How to Recover from Hydroplaning

(Originally Published by Automotive-Fleet.com)

An estimated one out of four roadway deaths and 445,000 injuries each year are the result of crashes in some type of inclement weather. Of those fatalities and injuries related to weather, 46% occurred during rainfall, and 73% occurred on wet roads.

In short, rain and wet roads pose serious hazards for your drivers. Chief among them is hydroplaning. It occurs when a tire encounters more water than it can scatter. As speed increases, the tires start to ride up on the layer of water, much like water skiing.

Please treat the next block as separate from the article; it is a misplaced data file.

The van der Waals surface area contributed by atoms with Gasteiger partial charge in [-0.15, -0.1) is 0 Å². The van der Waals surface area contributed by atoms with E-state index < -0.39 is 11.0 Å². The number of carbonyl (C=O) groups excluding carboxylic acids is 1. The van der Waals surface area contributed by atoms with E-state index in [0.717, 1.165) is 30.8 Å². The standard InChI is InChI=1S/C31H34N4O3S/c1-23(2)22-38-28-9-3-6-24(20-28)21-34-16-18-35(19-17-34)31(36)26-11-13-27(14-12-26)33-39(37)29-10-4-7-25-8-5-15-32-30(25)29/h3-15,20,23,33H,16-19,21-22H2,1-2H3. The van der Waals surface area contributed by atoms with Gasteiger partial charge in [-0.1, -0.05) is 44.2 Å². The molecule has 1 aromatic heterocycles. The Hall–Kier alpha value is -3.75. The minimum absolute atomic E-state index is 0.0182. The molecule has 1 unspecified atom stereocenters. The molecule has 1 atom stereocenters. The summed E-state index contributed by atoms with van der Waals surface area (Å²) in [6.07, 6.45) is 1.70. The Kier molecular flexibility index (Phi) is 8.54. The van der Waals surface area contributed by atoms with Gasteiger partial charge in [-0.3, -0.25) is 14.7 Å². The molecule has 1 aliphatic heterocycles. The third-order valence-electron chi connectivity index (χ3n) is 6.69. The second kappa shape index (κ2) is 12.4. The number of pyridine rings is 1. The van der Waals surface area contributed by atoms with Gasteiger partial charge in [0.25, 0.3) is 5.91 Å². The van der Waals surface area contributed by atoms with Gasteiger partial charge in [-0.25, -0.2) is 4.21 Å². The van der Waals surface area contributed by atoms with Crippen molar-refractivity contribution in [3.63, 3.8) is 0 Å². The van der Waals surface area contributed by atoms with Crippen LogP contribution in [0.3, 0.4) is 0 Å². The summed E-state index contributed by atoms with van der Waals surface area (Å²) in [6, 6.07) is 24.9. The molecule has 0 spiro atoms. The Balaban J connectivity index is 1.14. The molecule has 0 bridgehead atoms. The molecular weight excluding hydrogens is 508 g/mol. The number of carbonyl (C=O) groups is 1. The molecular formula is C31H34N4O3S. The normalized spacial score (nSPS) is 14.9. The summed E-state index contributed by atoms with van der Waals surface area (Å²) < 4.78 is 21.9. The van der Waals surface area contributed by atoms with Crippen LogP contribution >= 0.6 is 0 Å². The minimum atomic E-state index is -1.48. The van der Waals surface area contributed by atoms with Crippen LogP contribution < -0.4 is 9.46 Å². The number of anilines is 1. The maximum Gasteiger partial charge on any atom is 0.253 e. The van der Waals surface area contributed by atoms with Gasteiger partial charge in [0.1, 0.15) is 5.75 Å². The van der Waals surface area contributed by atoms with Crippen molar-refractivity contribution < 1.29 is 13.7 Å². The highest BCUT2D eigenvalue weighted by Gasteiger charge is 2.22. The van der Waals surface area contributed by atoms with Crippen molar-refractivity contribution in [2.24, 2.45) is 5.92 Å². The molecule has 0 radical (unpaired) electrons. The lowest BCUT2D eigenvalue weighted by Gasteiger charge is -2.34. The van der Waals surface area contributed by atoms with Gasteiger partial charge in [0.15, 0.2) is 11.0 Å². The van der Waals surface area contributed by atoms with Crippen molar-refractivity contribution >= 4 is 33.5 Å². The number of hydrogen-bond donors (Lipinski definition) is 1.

Hydroplaning can happen when driving just 35 mph, and the chances increase when going 55 mph or more. When it occurs, the vehicle loses contact with the pavement and loses traction. This means the driver can’t brake, accelerate or turn — posing a serious roadway situation.

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